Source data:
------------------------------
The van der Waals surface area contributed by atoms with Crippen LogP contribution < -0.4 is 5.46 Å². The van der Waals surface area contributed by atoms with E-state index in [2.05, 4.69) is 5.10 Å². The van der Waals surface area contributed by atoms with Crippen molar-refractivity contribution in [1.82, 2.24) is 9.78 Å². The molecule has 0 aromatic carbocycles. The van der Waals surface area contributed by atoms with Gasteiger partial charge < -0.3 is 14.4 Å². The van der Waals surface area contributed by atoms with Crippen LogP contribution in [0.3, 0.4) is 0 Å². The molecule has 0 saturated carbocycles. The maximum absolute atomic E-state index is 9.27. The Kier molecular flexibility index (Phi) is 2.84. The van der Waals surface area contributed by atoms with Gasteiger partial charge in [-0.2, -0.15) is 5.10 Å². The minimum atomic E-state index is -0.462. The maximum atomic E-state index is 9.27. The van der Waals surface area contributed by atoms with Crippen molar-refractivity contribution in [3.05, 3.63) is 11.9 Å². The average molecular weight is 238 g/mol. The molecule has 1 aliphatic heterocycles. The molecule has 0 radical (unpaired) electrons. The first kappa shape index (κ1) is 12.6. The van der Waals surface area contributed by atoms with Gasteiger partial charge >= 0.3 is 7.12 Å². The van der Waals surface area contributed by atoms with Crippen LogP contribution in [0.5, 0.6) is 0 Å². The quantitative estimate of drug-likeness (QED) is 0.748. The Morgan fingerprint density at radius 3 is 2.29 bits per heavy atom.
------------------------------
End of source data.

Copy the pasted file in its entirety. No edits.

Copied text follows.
The van der Waals surface area contributed by atoms with Crippen LogP contribution < -0.4 is 5.46 Å². The van der Waals surface area contributed by atoms with E-state index in [2.05, 4.69) is 5.10 Å². The van der Waals surface area contributed by atoms with Crippen molar-refractivity contribution in [1.82, 2.24) is 9.78 Å². The molecule has 0 aromatic carbocycles. The van der Waals surface area contributed by atoms with Gasteiger partial charge < -0.3 is 14.4 Å². The van der Waals surface area contributed by atoms with Crippen LogP contribution in [0.3, 0.4) is 0 Å². The molecule has 0 saturated carbocycles. The maximum absolute atomic E-state index is 9.27. The Kier molecular flexibility index (Phi) is 2.84. The van der Waals surface area contributed by atoms with Gasteiger partial charge in [-0.2, -0.15) is 5.10 Å². The minimum atomic E-state index is -0.462. The maximum atomic E-state index is 9.27. The van der Waals surface area contributed by atoms with Crippen molar-refractivity contribution in [3.05, 3.63) is 11.9 Å². The average molecular weight is 238 g/mol. The molecule has 1 aliphatic heterocycles. The molecule has 0 radical (unpaired) electrons. The first kappa shape index (κ1) is 12.6. The van der Waals surface area contributed by atoms with Gasteiger partial charge >= 0.3 is 7.12 Å². The van der Waals surface area contributed by atoms with Crippen LogP contribution in [0.5, 0.6) is 0 Å². The quantitative estimate of drug-likeness (QED) is 0.748. The Morgan fingerprint density at radius 3 is 2.29 bits per heavy atom.